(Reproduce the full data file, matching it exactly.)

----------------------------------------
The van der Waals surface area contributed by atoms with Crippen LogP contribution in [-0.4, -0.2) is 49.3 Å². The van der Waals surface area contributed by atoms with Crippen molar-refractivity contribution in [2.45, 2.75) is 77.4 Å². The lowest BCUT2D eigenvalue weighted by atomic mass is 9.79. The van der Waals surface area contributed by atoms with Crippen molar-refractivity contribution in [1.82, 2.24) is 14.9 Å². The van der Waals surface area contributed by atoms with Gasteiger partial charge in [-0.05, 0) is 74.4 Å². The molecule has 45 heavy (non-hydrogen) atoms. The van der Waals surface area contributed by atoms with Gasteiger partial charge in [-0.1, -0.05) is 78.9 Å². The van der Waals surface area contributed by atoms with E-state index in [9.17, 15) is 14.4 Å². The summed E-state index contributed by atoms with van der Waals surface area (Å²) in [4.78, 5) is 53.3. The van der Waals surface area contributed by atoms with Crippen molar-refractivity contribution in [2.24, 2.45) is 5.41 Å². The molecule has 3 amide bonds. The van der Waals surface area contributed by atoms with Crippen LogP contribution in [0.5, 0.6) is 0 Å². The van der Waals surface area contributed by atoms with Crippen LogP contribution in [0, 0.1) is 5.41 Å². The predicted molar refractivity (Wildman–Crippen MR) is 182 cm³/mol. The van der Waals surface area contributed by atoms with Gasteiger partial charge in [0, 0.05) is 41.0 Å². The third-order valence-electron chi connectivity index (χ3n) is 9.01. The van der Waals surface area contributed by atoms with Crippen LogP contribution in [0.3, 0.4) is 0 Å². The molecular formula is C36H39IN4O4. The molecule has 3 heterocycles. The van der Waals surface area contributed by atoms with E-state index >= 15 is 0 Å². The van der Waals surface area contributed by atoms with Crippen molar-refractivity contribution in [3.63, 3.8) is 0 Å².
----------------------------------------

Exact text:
The van der Waals surface area contributed by atoms with Crippen LogP contribution in [-0.4, -0.2) is 49.3 Å². The van der Waals surface area contributed by atoms with Crippen molar-refractivity contribution in [2.45, 2.75) is 77.4 Å². The lowest BCUT2D eigenvalue weighted by atomic mass is 9.79. The van der Waals surface area contributed by atoms with Crippen molar-refractivity contribution in [1.82, 2.24) is 14.9 Å². The van der Waals surface area contributed by atoms with Gasteiger partial charge in [-0.05, 0) is 74.4 Å². The molecule has 45 heavy (non-hydrogen) atoms. The van der Waals surface area contributed by atoms with Gasteiger partial charge in [-0.1, -0.05) is 78.9 Å². The van der Waals surface area contributed by atoms with E-state index in [9.17, 15) is 14.4 Å². The summed E-state index contributed by atoms with van der Waals surface area (Å²) in [4.78, 5) is 53.3. The van der Waals surface area contributed by atoms with Crippen molar-refractivity contribution in [2.24, 2.45) is 5.41 Å². The molecule has 3 amide bonds. The van der Waals surface area contributed by atoms with Crippen LogP contribution in [0.5, 0.6) is 0 Å². The van der Waals surface area contributed by atoms with Crippen LogP contribution in [0, 0.1) is 5.41 Å². The predicted molar refractivity (Wildman–Crippen MR) is 182 cm³/mol. The van der Waals surface area contributed by atoms with Gasteiger partial charge in [0, 0.05) is 41.0 Å². The third-order valence-electron chi connectivity index (χ3n) is 9.01. The van der Waals surface area contributed by atoms with Crippen LogP contribution in [0.3, 0.4) is 0 Å². The molecular formula is C36H39IN4O4. The molecule has 3 heterocycles. The van der Waals surface area contributed by atoms with E-state index >= 15 is 0 Å². The van der Waals surface area contributed by atoms with Crippen molar-refractivity contribution in [3.63, 3.8) is 0 Å².